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Nobody Asked Me, But…

Posted by Tim under Personal

I know this post is a little late by modern time standards. I want to talk, again, about A Day Without A Woman.  It was two days ago.  That’s an eternity in social media.  If you are already over it and have moved on, just click on some other site that has more immediacy to it.

Still here? OK.

First off, let me say that I believe strongly in equal rights for all regardless of sex, ethnicity, religion, race, gender, etc.  I do have a few limits to that belief, so perhaps it isn’t totally true. But that’s another discussion. I think International Women’s Day is a great time for us all to realize the importance of women in our society, and to reflect on what equality truly should look like in it.  I’m happy to support March as Women’s Appreciation Month. (Why do I always feel I have to start with a disclaimer? No idea).

I’ve been married twice. I’ve been divorced twice. In my marriages, for some reason, I wound up taking many of those traditionally female roles. When my daughters were young, I ironed their clothes, got them dressed, and fed them breakfast as part of getting them ready for school. In my last marriage, my wife made twice as much (more like three times as much at times) money as I did, worked longer hours, had more responsibilities that kept her away from the home, and still had time to be a great wife, mother, budgeter, and checkbook balancer.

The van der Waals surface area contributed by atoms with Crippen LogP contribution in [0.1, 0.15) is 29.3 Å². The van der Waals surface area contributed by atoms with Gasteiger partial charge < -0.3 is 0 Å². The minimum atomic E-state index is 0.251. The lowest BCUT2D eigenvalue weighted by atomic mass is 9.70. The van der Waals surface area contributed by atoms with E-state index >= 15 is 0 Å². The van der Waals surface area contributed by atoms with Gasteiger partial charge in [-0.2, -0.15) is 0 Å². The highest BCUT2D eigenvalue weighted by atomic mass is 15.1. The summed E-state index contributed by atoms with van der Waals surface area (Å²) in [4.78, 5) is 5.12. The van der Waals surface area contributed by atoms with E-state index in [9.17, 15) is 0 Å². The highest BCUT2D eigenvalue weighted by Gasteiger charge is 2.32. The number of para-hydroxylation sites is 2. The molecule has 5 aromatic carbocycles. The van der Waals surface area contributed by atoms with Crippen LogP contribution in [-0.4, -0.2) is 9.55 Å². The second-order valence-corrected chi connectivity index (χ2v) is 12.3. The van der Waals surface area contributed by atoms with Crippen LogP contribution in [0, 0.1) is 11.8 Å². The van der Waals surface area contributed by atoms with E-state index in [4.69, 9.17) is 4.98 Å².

I say all of that to say, yes, I am a male chauvinist about some things, but I fall far shy of being a pig. I’m also empathetic towards the plight of women in the world and attempt to support their equality in small ways that I can do on a daily basis. And I’m a bit of a curmudgeon.

I have been thinking about A Day Without A Woman, and decided to blog about it not from the perspective of a man (although I’m sure it’s in there somewhere). I want to talk about it from the perspective of a school administrator doing a teacher observation.

With that in mind, let’s start with the reinforcement areas. In teacher-speak, that means the things that appeared to go well.

  • Getting the word out – It appears that nearly everyone knew that March 8 was A Day Without A Woman Day. Some within my own circle of influence were not aware that this was part of a larger experience called the International Women’s Day (and that included women). But, it got pretty good news coverage, and that coverage was mostly positive.
  • Being inclusive – One of the complaints about the International Women’s Day in general is that it is mostly the work of women who identify themselves as Liberal or on the Left. That is not always the case, but it is the perception. For this event, there seemed to be a push for all women, regardless of political views, to participate. Kudos.

Then come those pesky areas of refinement. Again, this is teacher-speak for the areas that could have gone better, or flat-out failed.

  • From my perspective, there was no adequate alternative plan. Obviously, not every woman can take the day off and leave their workforce hanging. Small businesses depend on revenues every single day just to survive. Emergency services still have to operate. Teachers are still expected to teach.